Like Two Bald Men Fighting Over a Comb

Jorge Luis Borges? Phaedrus? Jean-Pierre Claris de Florian? Clarke Jervoise? Leo Tolstoy? H. L. Mencken? Anonymous?

Dear Quote Investigator: The following trenchant simile is the best description of a futile conflict that I have ever heard:

The clash was like two bald men fighting over a comb.

The prominent Argentinian author Jorge Luis Borges employed this figure of speech, but I do not think he coined it. Would you please explore this topic?

Quote Investigator: A precursor tale about two bald men has been ascribed to the ancient Roman fabulist Phaedrus who wrote in the style of Aesop. The translation into English given below was published in 1761. Emphasis added to excerpts by QI: 1

A Bald Man chanced to find a Comb upon the publick Way. One equally destitute of Hair came Up, and claim’d his equal Share. The first immediately produced the Booty, and withal added: “The Gods ’tis plain favour us, but envious Fate has made us find (as the Proverb is) a Coal instead of a Treasure.”

The Complaint of this Fable suits the Man who has been disappointed in his Hopes.

The two men did not fight in this tale. One man simply bemoaned their joint fate because neither could use the comb.

The Eighteenth century French writer Jean-Pierre Claris de Florian was best known for the fables he published. A tale of two bald men fighting over a piece of ivory appeared in 1792. The winner of the fisticuffs unhappily determined that the prize was a comb: 2

Un jour deux chauves dans un coin
Virent briller certain morceau d’ivoire:
Chacun d’eux veut l’avoir; dispute et coups de poing.
Le vainqueur y perdit, comme vous pouvez croire,
Le peu de cheveux gris qui lui restoient encor
Un peigne étoit le beau trésor
Qu’il eut pour prix de sa victoire.

In 1806 an English translation of the tale appeared in “Select Fables. Written for the Purpose of Instilling Into the Minds of Early Youth a True Sense of Religion and Virtue”: 3

On a certain day, two bald-headed men saw a piece of ivory shining in a corner:—each wished to have it; they disputed which of the two had the best right to it, and which had first perceived it. Both maintained their claims, and, from small words, came to blows; and the blows were so violent, that the battle was soon ended.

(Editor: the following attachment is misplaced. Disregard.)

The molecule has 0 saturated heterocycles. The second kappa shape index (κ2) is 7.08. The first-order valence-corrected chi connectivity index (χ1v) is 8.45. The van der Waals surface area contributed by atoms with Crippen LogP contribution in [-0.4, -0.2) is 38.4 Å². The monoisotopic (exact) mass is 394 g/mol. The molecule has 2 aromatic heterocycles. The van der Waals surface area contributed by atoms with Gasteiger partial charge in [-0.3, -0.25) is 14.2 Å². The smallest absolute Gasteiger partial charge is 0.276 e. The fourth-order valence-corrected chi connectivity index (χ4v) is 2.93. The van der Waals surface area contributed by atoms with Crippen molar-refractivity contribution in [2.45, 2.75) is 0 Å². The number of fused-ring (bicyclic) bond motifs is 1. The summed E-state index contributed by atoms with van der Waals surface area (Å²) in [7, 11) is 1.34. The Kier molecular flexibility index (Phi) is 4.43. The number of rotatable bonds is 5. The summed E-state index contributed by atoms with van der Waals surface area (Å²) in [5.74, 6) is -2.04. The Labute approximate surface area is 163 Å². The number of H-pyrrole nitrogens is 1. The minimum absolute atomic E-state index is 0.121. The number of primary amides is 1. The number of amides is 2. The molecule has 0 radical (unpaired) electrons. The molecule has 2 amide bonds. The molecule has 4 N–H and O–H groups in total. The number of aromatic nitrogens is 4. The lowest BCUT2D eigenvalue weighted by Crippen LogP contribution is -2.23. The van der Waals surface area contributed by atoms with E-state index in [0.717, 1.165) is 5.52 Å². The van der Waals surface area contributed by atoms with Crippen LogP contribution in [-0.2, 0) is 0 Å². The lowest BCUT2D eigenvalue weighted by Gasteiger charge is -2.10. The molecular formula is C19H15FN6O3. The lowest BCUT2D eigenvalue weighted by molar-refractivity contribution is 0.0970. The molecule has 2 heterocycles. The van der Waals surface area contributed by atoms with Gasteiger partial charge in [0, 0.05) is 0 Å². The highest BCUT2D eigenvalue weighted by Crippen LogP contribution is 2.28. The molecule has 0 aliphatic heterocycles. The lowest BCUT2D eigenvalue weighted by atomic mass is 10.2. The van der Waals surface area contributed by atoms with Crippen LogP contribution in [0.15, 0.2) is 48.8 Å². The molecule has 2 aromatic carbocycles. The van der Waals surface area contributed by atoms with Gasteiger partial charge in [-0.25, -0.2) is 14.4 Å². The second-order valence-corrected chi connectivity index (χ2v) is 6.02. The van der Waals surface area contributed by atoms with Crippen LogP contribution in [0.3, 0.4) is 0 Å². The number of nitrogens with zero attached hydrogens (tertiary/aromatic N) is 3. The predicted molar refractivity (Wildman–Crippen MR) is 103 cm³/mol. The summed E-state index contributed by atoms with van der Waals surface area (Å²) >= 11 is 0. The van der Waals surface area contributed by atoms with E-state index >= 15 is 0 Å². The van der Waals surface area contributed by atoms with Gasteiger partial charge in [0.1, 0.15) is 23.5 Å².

You will easily suppose, that the conqueror lost, in the contest, the few straggling grey hairs he had left. —

The object of the quarrel was brought forward to the light:—it was an ivory comb!

Below are additional selected citations in chronological order.

Continue reading Like Two Bald Men Fighting Over a Comb

Notes:

  1. 1761, The Fables of Phædrus in Latin and English: The Translation as Literal as the Idioms of the Two Languages Will Admit by Mr. Hoadly and Several Other Eminent Hands, For Use In Schools, Book 5, Fable 7, Quote Page 137, Printed for John Exshaw, Dublin, Ireland. (Google Books Full View) link
  2. 1792, Ouvres de M. de Florian (Works by M. de Florian), Fables de M. de Florian: De l’Académie Françoise de celles de Madrid, Florence, etc. (M. de Florian’s Fables: From the French Academy of Madrid, Florence, etc.) by Jean-Pierre Claris de Florian, Livre 5, Fable 7: Les deux Chauves, Quote Page 172, De l’imprimerie de P. Didot, Paris, France, Chez Girod et Tessier, Paris, France. (Google Books Full View) link
  3. 1806, Select Fables. Written for the Purpose of Instilling Into the Minds of Early Youth a True Sense of Religion and Virtue, Translated from the French of Mons. Florian, Fable 28: The Two Bald Heads, Quote Page 90, Printed for J. Harris, London. (Google Books Full View) link

Most Conversations Are Simply Monologues Delivered in the Presence of a Witness

Mark Twain? Margaret Millar? Elizabeth P. O’Connor? Rebecca West? Leo Buscaglia? Anonymous?

bat07Dear Quote Investigator: The following entertaining remark is often attributed to Mark Twain:

Most conversations are simply monologues delivered in the presence of witnesses.

I have also seen these words ascribed to the award-winning mystery writer Margaret Millar. Could you determine who should be credited?

Quote Investigator: There is no substantive evidence that Mark Twain wrote or spoke the statement above. The phrase should be credited to Margaret Millar although the original wording was slightly different because it used the singular word “witness”. In the 1942 novel “The Weak-Eyed Bat” Millar wrote the following exchange. Boldface has been added to excerpts: 1

“As a matter of fact, have you never noticed that most conversations are simply monologues delivered in the presence of a witness?”

“No,” Jakes said.

“Well, listen next time you hear a couple of women talking. They’ll each have a list of likes and dislikes that they intend to reel off. Now wouldn’t it be much simpler for Mrs. Smith to sit in front of a mirror and read her list without competition…”

Here are additional selected citations in chronological order.

Continue reading Most Conversations Are Simply Monologues Delivered in the Presence of a Witness

Notes:

  1. 1942, The Weak-Eyed Bat by Margaret Millar, Quote Page 117, Published for the Crime Club by Doubleday, Doran & Co., Garden City, New York. (Verified with scans; thanks to the library system of University of North Carolina, Greensboro)